Fire Fighters prevent the loss of life or property due to fire. They perform a variety of tasks including aircraft rescue, structural, wild land and shipboard fire fighting, automobile extrication, hazardous material, and confined space/high-angle rescue. Fire investigation, fire prevention and life safety inspection are also areas of expertise.
The primary responsibilities of Fire Fighters are to:
- Perform rescue, extinguishment, ventilation, overhaul and forcible entry operations
- Drive and operate all types of fire fighting vehicles used by the Canadian Forces
- Inspect and test fixed fire suppression and detection systems
- Maintain Fire Department ancillary equipment such as ladders, hose, rope, breathing apparatus, extinguishers, personal protective equipment and all associated rescue equipment and vehicles
- Perform inspector duties, conduct inspections and project reviews, and provide recommendations and corrective measures
- Provide peer and public instruction and education
- Respond to hazardous material, automobile extrication, confined space and high-angle rescue situations
- Investigate fires
- Provide helicopter rescue and damage control services as a member of a fire fighting team while onboard ships
- Respond as part of an Airfield Engineering Squadron
- Respond to aircraft cable engagements and provide Mobile Arrestor Gear skills
- Perform Emergency Medical Response
Although members of the Air Force, Fire Fighters may work to support Royal Canadian Navy, Army or Royal Canadian Air Force operations. Fire Fighters provide fire protection 24 hours a day on a rotational basis. Operations and maintenance of the Fire Department is normally based on a four platoon system, in addition to a day staff that includes the Fire Chief, Deputy Fire Chief and Inspectors. After four years, the Fire Fighter must spend approximately three years as a Corporal, onboard hips. During their career, Fire Fighters will normally serve three tours in a naval environment. Appropriate training, environmental clothing and equipment are provided.
The starting salary for a fully-trained Fire Fighter is $49,400 per year; however, depending on previous experience and training the starting salary may be higher. Fire Fighters serve with the Canadian Armed Forces in Canada, onboard ship and in peacekeeping deployments. Fire Fighters who demonstrate the required ability, dedication and potential are selected for opportunities for career progression, promotion and advanced training. As senior Fire Fighter, provide command and control at the site of a fire and function as Fire Chief on military bases, ships and army encampments. Those who demonstrate the required ability and ambition have the opportunity to progress to the position of Fire Chief.
The first stage of training is the Basic Military Qualification course, or Basic Training, held at the Canadian Armed Forces Leadership and Recruit School in Saint-Jean-sur-Richelieu, Quebec. This training provides the basic core skills and knowledge common to all trades. A goal of this course is to ensure that all recruits maintain the Canadian Armed Forces physical fitness standard; as a result, the training is physically demanding.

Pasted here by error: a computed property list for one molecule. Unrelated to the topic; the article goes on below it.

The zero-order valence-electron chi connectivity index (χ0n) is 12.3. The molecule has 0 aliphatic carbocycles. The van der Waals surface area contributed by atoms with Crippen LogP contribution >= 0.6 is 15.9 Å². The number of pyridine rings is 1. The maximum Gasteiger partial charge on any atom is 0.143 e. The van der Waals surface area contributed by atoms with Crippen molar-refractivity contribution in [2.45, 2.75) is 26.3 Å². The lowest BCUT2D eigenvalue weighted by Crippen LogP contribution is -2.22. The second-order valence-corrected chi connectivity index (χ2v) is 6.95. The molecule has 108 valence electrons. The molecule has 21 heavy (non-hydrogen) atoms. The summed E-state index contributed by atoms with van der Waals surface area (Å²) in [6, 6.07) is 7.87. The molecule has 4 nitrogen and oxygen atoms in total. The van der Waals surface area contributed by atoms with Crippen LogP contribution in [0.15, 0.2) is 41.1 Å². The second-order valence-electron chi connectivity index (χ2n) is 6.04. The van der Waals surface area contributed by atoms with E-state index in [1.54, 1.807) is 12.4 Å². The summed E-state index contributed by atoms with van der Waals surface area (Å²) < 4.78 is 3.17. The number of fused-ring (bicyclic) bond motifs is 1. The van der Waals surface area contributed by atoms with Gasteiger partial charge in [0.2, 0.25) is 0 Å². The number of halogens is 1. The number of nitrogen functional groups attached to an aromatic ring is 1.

Fire Fighters attend the Canadian Armed Forces School of Administration and Logistics and the Canadian Armed Forces Fire Academy in Borden, Ontario. Training takes approximately 14 weeks and includes the following topics:
- Operation of fire apparatus
- Structural operations at the site of a fire
- Fire and life safety practices
- Aircraft rescue fire fighting operations
- Rescue during situations presenting special problems
- Operation of portable fire extinguishers
- Operation of fire apparatus ancillary equipment
- Wild land operations at the site of a fire
- Map reading
- Achieving and maintaining physical fitness standards
- Hazardous Material Awareness
Fire Fighters may be offered the opportunity to develop specialized skills through formal courses and on-the-job training, including:
- Structural Fire Fighter
- Airport Fire Fighter
- Fire Inspector
- Fire Investigator
- Fire Instructor
- Hazardous Material Incident Commander
- Fire Officer
- Hazardous Material Technician
The minimum required education for this position is the completion of the provincial requirements for Grade 10 or Secondaire IV in Canada. Foreign education may be accepted. However, it is highly recommended that applicants possess a high school diploma, including Grade 11 or Secondaire IV academic math and one science course.
Applicants to the Fire Fighter occupation must have a valid driver’s license.
If you already have a college diploma, the Canadian Forces will decide if your academic program matches the training criteria for this job and may place you directly into the any required on-the-job training program following basic training. Basic training and military occupation training is required before being assigned.
Fire Fighter is a very popular occupation and, as a result, very competitive. Successful applicants often have additional education in a related field or previous experience as a full- or part-time fire fighter.
This position is available for part-time employment through the Reserves. Reservists generally work part-time for a Reserve unit in their community. They are not posted or required to do a military move. However, they can volunteer to move to another base. They may also volunteer for deployment on a military mission within or outside Canada.
Reservists train with their home unit to ensure that they meet the required professional standards of the job. If additional training is required in order to specialise skills, arrangements will be made by the home unit.
Typically, Reservists work or train with their home unit for at least four evenings and one weekend per month, from September to May of each year. They are paid 85% of Regular Force rates of pay and receive a reasonable benefits package.